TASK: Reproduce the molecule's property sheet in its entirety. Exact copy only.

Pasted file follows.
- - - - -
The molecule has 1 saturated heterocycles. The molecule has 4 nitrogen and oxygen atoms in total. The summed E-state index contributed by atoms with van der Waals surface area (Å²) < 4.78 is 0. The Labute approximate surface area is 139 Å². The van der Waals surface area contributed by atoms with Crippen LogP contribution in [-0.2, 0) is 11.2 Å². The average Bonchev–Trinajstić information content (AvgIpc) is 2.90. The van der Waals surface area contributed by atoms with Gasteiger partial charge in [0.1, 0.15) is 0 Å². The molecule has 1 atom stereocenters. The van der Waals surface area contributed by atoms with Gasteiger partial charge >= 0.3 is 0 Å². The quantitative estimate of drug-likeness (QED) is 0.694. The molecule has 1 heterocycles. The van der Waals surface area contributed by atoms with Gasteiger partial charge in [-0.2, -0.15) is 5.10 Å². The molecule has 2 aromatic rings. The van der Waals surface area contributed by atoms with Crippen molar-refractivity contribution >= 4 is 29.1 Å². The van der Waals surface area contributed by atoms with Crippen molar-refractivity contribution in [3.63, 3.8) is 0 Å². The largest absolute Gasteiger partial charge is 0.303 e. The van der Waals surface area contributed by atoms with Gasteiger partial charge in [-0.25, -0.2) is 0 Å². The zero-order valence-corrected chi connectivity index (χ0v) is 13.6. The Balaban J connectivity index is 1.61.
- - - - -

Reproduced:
The molecule has 1 saturated heterocycles. The molecule has 4 nitrogen and oxygen atoms in total. The summed E-state index contributed by atoms with van der Waals surface area (Å²) < 4.78 is 0. The Labute approximate surface area is 139 Å². The van der Waals surface area contributed by atoms with Crippen LogP contribution in [-0.2, 0) is 11.2 Å². The average Bonchev–Trinajstić information content (AvgIpc) is 2.90. The van der Waals surface area contributed by atoms with Gasteiger partial charge in [0.1, 0.15) is 0 Å². The molecule has 1 atom stereocenters. The van der Waals surface area contributed by atoms with Gasteiger partial charge >= 0.3 is 0 Å². The quantitative estimate of drug-likeness (QED) is 0.694. The molecule has 1 heterocycles. The van der Waals surface area contributed by atoms with Gasteiger partial charge in [-0.2, -0.15) is 5.10 Å². The molecule has 2 aromatic rings. The van der Waals surface area contributed by atoms with Crippen molar-refractivity contribution >= 4 is 29.1 Å². The van der Waals surface area contributed by atoms with Crippen molar-refractivity contribution in [3.63, 3.8) is 0 Å². The largest absolute Gasteiger partial charge is 0.303 e. The van der Waals surface area contributed by atoms with Gasteiger partial charge in [-0.25, -0.2) is 0 Å². The zero-order valence-corrected chi connectivity index (χ0v) is 13.6. The Balaban J connectivity index is 1.61.